Urumqi is divided up into two sections, a traditional, more Uighur area, and a more Chinese part of the city. However, the main markets are in the Uighur area, with department stores and workshop attachments selling materials and goods from China as well as from Central Asia. The variety is staggering – this is a melting pot after all – from entire petrified trees, to leather and fur hats to enamel ware. Urumqi also has several development zones, namely the Urumqi Economic and Technological Development Zone, the Urumqi New and Hi-Tech Industry Development Zone and the Shihezi Economic and Technological Development Zone. The city, like many others in Xinjiang, is a beneficiary of Beijing’s ongoing “Go West” campaign, and depending upon the type of industry and size of the investment, attractive incentives can still be obtained for investing here that have long since disappeared elsewhere in China.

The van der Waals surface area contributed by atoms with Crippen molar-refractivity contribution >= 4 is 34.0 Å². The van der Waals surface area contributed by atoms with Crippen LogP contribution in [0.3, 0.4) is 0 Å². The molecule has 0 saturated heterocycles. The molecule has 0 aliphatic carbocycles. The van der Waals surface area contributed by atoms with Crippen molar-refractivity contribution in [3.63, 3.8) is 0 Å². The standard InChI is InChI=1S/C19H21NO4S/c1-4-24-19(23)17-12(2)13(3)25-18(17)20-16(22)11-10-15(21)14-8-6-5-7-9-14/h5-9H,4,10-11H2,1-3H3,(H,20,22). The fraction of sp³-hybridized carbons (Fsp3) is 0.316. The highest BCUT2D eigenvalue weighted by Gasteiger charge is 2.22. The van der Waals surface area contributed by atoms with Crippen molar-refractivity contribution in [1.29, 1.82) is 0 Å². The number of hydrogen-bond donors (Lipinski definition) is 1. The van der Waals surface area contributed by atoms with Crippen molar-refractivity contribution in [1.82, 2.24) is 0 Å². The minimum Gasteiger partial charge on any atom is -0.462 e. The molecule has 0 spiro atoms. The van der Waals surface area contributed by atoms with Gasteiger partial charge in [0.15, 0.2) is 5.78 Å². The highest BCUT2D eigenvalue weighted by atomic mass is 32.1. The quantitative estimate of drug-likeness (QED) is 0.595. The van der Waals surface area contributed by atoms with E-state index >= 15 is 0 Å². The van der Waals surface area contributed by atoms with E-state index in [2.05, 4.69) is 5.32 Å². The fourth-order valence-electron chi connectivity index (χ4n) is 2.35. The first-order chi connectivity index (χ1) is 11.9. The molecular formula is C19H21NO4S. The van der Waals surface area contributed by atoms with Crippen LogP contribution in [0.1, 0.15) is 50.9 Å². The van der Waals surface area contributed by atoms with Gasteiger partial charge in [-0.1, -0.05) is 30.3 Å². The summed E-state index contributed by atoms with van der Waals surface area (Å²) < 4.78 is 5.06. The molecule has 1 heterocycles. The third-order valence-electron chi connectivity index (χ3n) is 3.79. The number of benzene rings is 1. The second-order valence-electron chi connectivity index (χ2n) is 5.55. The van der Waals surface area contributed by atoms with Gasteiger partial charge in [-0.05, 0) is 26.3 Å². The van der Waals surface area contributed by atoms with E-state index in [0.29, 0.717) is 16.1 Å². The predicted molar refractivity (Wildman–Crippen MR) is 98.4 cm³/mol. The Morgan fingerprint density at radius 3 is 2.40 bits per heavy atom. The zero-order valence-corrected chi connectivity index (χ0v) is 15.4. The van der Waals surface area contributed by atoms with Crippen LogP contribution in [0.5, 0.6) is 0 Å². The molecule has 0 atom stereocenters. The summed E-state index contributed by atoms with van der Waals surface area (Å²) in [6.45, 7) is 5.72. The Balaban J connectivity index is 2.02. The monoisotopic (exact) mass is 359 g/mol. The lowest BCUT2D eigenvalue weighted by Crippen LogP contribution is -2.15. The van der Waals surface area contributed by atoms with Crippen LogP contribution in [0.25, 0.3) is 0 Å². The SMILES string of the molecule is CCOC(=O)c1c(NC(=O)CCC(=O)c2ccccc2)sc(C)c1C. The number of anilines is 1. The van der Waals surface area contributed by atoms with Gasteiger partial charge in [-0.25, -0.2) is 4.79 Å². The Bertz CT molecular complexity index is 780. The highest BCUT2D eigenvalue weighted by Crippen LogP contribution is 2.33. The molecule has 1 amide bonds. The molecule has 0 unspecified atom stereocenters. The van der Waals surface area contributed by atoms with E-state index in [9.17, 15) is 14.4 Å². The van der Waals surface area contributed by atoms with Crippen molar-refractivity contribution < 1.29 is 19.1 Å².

For a Central Asian focused business, Urumqi as a regional hub for Central Asia, and possessing excellent connections to the rest of China makes a lot of sense. It is a good base for agricultural products as Xinjiang possesses much good quality and fertile land, making it ideal for the production and processing of various crops for sale to Central Asian markets. One client we have grows and dries tomatoes, the dried whole product is sold onto markets in Turkey and Mediterranean Europe; while their tomato paste is sold throughout Central Asia and into the Middle East. It is a multi-million dollar turnover business that required little capital investment, but did need an intrinsic understanding of the Central Asian regional markets. Urumqi is also a good sourcing and manufacturing market for the sale of product elsewhere in China – it is possible to negotiate longer term tax incentives to invest here, while wage levels and factory space and utilities costs are still low compared to the rest of China.